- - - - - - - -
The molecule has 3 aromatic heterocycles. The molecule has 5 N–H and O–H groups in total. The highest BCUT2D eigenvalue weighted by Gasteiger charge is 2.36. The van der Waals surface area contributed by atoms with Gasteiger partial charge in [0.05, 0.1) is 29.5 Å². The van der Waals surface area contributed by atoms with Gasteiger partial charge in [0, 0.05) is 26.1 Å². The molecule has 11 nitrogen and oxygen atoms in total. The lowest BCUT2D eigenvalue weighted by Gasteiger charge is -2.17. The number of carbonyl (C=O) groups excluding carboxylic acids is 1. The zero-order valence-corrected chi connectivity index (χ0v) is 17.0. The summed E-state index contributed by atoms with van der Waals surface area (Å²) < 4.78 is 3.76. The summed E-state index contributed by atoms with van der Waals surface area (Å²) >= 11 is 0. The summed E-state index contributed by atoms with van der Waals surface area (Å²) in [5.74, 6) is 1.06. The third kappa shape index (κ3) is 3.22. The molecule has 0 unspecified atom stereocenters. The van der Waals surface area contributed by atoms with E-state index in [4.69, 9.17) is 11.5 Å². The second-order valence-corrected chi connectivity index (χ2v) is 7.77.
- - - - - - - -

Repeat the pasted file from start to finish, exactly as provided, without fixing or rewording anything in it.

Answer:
The molecule has 3 aromatic heterocycles. The molecule has 5 N–H and O–H groups in total. The highest BCUT2D eigenvalue weighted by Gasteiger charge is 2.36. The van der Waals surface area contributed by atoms with Gasteiger partial charge in [0.05, 0.1) is 29.5 Å². The van der Waals surface area contributed by atoms with Gasteiger partial charge in [0, 0.05) is 26.1 Å². The molecule has 11 nitrogen and oxygen atoms in total. The lowest BCUT2D eigenvalue weighted by Gasteiger charge is -2.17. The number of carbonyl (C=O) groups excluding carboxylic acids is 1. The zero-order valence-corrected chi connectivity index (χ0v) is 17.0. The summed E-state index contributed by atoms with van der Waals surface area (Å²) < 4.78 is 3.76. The summed E-state index contributed by atoms with van der Waals surface area (Å²) >= 11 is 0. The summed E-state index contributed by atoms with van der Waals surface area (Å²) in [5.74, 6) is 1.06. The third kappa shape index (κ3) is 3.22. The molecule has 0 unspecified atom stereocenters. The van der Waals surface area contributed by atoms with E-state index in [4.69, 9.17) is 11.5 Å². The second-order valence-corrected chi connectivity index (χ2v) is 7.77.